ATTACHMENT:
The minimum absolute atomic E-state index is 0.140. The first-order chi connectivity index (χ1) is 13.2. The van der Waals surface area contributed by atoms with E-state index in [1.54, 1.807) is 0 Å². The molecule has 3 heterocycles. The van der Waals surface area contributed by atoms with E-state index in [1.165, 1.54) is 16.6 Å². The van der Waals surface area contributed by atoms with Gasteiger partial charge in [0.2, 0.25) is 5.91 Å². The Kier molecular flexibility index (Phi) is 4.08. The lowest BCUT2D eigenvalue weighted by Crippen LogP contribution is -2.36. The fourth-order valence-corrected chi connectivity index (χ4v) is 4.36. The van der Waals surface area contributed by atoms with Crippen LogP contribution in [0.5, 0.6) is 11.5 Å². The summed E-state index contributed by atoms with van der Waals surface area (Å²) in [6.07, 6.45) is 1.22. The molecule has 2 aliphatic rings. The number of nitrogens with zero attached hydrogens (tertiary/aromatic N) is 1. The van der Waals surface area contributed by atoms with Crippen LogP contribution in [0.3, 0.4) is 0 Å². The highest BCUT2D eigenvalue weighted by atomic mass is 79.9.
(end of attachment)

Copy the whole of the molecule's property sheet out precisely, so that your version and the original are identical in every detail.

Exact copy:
The minimum absolute atomic E-state index is 0.140. The first-order chi connectivity index (χ1) is 13.2. The van der Waals surface area contributed by atoms with E-state index in [1.54, 1.807) is 0 Å². The molecule has 3 heterocycles. The van der Waals surface area contributed by atoms with E-state index in [1.165, 1.54) is 16.6 Å². The van der Waals surface area contributed by atoms with Gasteiger partial charge in [0.2, 0.25) is 5.91 Å². The Kier molecular flexibility index (Phi) is 4.08. The lowest BCUT2D eigenvalue weighted by Crippen LogP contribution is -2.36. The fourth-order valence-corrected chi connectivity index (χ4v) is 4.36. The van der Waals surface area contributed by atoms with Crippen LogP contribution in [0.5, 0.6) is 11.5 Å². The summed E-state index contributed by atoms with van der Waals surface area (Å²) in [6.07, 6.45) is 1.22. The molecule has 2 aliphatic rings. The number of nitrogens with zero attached hydrogens (tertiary/aromatic N) is 1. The van der Waals surface area contributed by atoms with Crippen LogP contribution in [0.3, 0.4) is 0 Å². The highest BCUT2D eigenvalue weighted by atomic mass is 79.9.